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For instance:

Had I continued to advance in the field of science, especially in my linguistic knowledge and computer skills, I would have become an unrivaled pioneer in that field.

Hi again

I know the sentence above is a conditional sentence.

I am wondering which kind of conditional sentences or in which situation can be inverted such above.

I would appreciate it very much if you could elaborate your explanations or give me some source about this case.

Many thanks

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1  
Could you clarify what you mean by 'inverted?' –  Obfuskater Jul 12 at 4:50
    
Do you mean the inversion of I had to Had I, Nima? –  CopperKettle Jul 12 at 4:56
1  
In fact, the inversion, "Had I" makes it a conditional. Without the inversion it is just I statement of fact "I had" (where obviously the "I would have become"-part can't be included). –  Jim Jul 12 at 5:15
    
Thanks for your reply. Yes, I do. –  nima_persian Jul 12 at 6:01

3 Answers 3

Putting the condition first, as in the example you provided, serves to place more emphasis on the condition than the independent clause, which may be important for the overall impression you're trying to make. I think it is mainly a matter of style whether you choose to do this or not. Within the greater context of the piece you're writing, inverting conditional sentences like this can also serve to break up the pattern of repeatedly using the un-inverted (I would..., had I) form.

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Thanks. Nevertheless, I am willing to know the fact that which of the conditional sentences can be inverted. I mean proper conditional, possible,or impposible? –  nima_persian Jul 12 at 6:03
    
I think all the conditional sentences can be inverted, do not they? –  nima_persian Jul 12 at 6:05

Your example is of an unreal past condition (third conditional):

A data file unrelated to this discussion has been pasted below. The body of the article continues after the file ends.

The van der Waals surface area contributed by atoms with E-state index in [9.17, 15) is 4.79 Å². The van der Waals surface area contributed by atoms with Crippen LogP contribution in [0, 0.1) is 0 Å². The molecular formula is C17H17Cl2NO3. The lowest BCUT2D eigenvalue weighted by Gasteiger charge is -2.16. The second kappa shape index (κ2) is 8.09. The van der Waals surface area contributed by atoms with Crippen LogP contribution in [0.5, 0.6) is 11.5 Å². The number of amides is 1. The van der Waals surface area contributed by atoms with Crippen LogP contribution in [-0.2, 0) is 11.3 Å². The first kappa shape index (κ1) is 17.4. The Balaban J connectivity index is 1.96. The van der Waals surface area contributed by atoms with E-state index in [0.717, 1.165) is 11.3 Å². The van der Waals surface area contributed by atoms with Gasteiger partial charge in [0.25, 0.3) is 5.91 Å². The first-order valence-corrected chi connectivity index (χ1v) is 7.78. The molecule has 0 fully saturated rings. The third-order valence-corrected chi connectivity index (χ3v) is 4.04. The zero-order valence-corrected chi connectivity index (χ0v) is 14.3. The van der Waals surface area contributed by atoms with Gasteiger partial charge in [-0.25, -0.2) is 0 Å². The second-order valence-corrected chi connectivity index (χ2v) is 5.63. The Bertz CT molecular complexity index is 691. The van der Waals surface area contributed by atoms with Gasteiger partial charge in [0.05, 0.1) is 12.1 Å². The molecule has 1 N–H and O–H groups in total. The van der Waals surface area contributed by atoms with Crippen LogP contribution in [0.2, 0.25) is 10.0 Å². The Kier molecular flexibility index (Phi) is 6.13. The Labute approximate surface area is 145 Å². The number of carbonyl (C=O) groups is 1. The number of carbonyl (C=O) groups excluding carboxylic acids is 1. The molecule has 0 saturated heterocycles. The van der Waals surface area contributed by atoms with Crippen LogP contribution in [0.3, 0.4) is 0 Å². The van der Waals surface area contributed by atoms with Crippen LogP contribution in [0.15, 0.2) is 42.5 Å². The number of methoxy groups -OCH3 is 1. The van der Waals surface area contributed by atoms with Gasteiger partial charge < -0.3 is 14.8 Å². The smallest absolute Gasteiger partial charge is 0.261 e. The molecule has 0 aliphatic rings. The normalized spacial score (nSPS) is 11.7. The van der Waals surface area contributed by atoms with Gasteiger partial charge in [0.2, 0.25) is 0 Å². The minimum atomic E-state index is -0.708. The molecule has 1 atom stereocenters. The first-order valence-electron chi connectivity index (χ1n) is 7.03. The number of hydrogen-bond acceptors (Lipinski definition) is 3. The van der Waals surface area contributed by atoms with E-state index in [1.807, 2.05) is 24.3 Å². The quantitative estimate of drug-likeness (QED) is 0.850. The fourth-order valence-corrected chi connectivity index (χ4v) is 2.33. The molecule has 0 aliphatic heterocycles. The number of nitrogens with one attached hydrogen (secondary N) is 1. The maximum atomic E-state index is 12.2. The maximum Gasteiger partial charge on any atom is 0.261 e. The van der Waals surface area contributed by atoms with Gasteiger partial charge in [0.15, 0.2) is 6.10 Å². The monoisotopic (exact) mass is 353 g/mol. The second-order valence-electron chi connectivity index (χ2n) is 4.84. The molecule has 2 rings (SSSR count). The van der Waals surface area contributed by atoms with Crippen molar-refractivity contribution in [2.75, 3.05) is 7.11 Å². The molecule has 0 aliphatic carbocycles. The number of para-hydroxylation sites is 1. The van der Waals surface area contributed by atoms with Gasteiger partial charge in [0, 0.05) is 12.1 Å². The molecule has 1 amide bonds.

If I had continued ... ---- Had I continued ...

Inversions like this might occur in formal or literary styles, with unreal conditionals. You can see examples on p. 457 of The Teacher's Grammar of English with Answers: A Course Book and Reference Guide and on p. 9 of Inversion Written and Spoken Contemporary English. You can omit "if" and then invert the subject and "had" or "were". Third conditional sentences can always be inverted because the auxiliary "had" can be placed at the beginning. The inversion in the second conditional is also possible but there are two cases:

1) when the verb in the if-clause if "to be". Then we invert the verb and subject:

Were I in your place, I would do exactly as you have done. (Were I --- If I were)

2) when there is a different verb. Then the inversion is not possible. We can use "was/were ... to ...":

Were I to live another 10 years, I would be 95. (Were I to live --- If I lived)

You can also omit "if" both with real and unreal conditionals if you use "should", but this is a different case, there is no inversion of the verb and subject.

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The inversion you are speaking of is subject/auxiliary inversion, with deletion of if, in the condition clauses of conditional constructions:

If I had continued to advance ... ⇨ Had I continued to advance ...

The use is very similar to subject/auxiliary inversion with questions, but much more limited.

  1. Nowadays you may invert only a small number of verbs, and these only in the ‘subjunctive’ past forms: had, were, should and could.

    If I should continue to advance ... ⇨ okShould I continue to advance ...
    If I were to continue to advance ... ⇨ okWere I to continue to advance ...

    Inversion with other auxiliaries was common at one time—down to the early years of the 20th Century—but is no longer permitted, unless you are deliberately emulating old-fashioned speech:

    If I might suggest that ... ⇨ Might I suggest that ...

    Could is borderline: you will still encounter Could I for If I could, but this use is rapidly vanishing.

  2. Just as with questions, were may be inverted even if it is used as a lexical (non-auxiliary) verb:

    If I were a rich man ... ⇨ okWere I a rich man...

    But inversion of lexical HAVE (that is, non-auxiliary HAVE), although it was common down to the early part of the 20th Century, is no longer permitted unless you are deliberately evoking old use:

    If I had a hammer ... ⇨ Had I a hammer ...

  3. Inverted had, were and could are understood as irrealis (unreal) or counterfactual in mode. Should, however, has realis, indicative (albeit tentative) significance, just as it does in uninverted position:

    If I go to town I will bring you back a present.
    If I should go to town I will bring you back a present.
    Should I go to town I will bring you back a present.

All of these inverted constructions are markedly formal. They are rarely encountered in conversation, and they are never obligatory. You may omit them entirely from your speech and writing, in all registers, and they will never be missed.

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